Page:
This'll be fun, I'm sure. Rant on.
Some of these complaints stem from my own group, others stem from things I've read. Others are very likely random things I've imagined in my dreams and have decided to blame on Eric.
First complaint, and one I've heard a lot is that 4th Edition is WoW. WoW has a rich background, DnD core doesn't. You can make whatever comments you want about WoW borrowing (STEALING) heavily from Warhammer's background, but it happened and I accept it. We've come a long way from there though, and I have made my peace with WoW and its history with Warhammer. Warcraft at this point has a robust background and the WoW is populated with a plethora of stuff that counts as background and is peppered with amusing quips and puns and pop culture references. Most people don't pay attention to it because they're on missions and whatnot to accrue phat lewts and tasty xps, but the background and the story are there if you feel like reading it or looking at it. Thrall, Grom Hellscream, Teron Gorefiend, Arthas, these are dudes with histories and stories that have shaped all of Kalimdor and what's left of Draenor. Warcraft, in all its forms, including the MMO version, has a background. The fluff is there, the world is there. The multiple book series are there (though I have no experience with their quality). In my experience as a wanderer of Azeroth in the guise of Benjamin, the level 69 Undead Rogue, WoW definitely takes advantage of that background material and puts it right there in the world, it is there for you to partake of or ignore at your leisure.
What is it that makes 4th Edition an MMO? All the daily, encounter, at will shenanigans? All the timers and "cooldowns" that crop up? Cooldowns are a pretty big feature of MMOs, everything is on a timer, and I suppose it is fair to say that things like action points, ongoing damage saves, and encounter use powers are all kind of cooldown timers. But so are spells per day, various class abilities that can be used X times per day, and so on and so forth. It all gets expended and resets at a certain point. Hit points themselves are a timer of sorts because they determine how long you can hang out in the field before needing a nap, in WoW they indicate when it is time for your toon to cross its legs and set up a campfire to munch on some razortusk porkchops and some goblin eggnog.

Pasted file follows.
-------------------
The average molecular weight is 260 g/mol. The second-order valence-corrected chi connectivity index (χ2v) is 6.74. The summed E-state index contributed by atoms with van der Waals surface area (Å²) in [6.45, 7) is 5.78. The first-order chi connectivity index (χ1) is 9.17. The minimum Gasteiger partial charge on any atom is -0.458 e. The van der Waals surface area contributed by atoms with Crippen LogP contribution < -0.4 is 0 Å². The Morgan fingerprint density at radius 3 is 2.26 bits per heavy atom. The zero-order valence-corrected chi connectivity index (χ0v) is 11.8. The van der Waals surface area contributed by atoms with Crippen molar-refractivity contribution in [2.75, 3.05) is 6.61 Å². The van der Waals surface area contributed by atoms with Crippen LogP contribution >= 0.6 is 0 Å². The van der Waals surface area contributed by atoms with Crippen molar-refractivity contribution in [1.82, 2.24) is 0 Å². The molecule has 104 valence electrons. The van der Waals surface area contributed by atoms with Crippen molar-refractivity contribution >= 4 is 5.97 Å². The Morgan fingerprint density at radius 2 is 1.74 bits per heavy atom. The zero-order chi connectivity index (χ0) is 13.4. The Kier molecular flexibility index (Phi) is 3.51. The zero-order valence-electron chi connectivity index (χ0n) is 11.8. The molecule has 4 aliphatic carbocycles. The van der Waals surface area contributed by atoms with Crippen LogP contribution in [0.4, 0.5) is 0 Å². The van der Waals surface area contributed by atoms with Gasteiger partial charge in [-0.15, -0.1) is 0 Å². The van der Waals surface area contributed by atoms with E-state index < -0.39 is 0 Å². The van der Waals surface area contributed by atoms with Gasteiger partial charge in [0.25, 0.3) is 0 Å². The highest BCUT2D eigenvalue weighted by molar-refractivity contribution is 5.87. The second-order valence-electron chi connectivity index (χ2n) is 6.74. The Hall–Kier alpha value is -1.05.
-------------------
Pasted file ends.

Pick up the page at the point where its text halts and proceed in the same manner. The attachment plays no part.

Is it the power source and roles? Are those the issue? I fail to see the problem with a one or two word description that boils the class down to its most basic concept. Arcane Leader. You cast spells, and you can probably buff (heal or grant bonuses to) your allies and debuff (hinder) your enemies. Ok, cool. The roles sound a lot like tank and dps and ranged dps and nuke from MMOs, I get that. All it is is a clear and fairly precise way of presenting information so you don't have to page through tables and thirty levels of powers to figure out what a class does and what it's capabilities are. Look at a class like Green Star Adept. It's in Complete Mage, so it casts spells possibly (not all of them do in that book, so finding a class in a certain book with a certain title means absolutely nothing). What else does it do? You have no idea, you have to read through like five pages of tables and abilities to figure out what it does. Not terribly difficult, but you have to do that thirty times before you may or may not find a class that appeals to you. The role thing is not a hindrance and it doesn't detract from the game because if you're worried about roles, you haven't even created a character yet so you're not even playing yet. I figure it developed in MMOs because you needed a short phrase you could throw into a yell or tell to say "Hey, we're ready to roll, we just need x. Can you perform as x?" without getting into what class are you? What race? What talent/tweaks/feats/etc do you have? How are your stats? What gear do you use?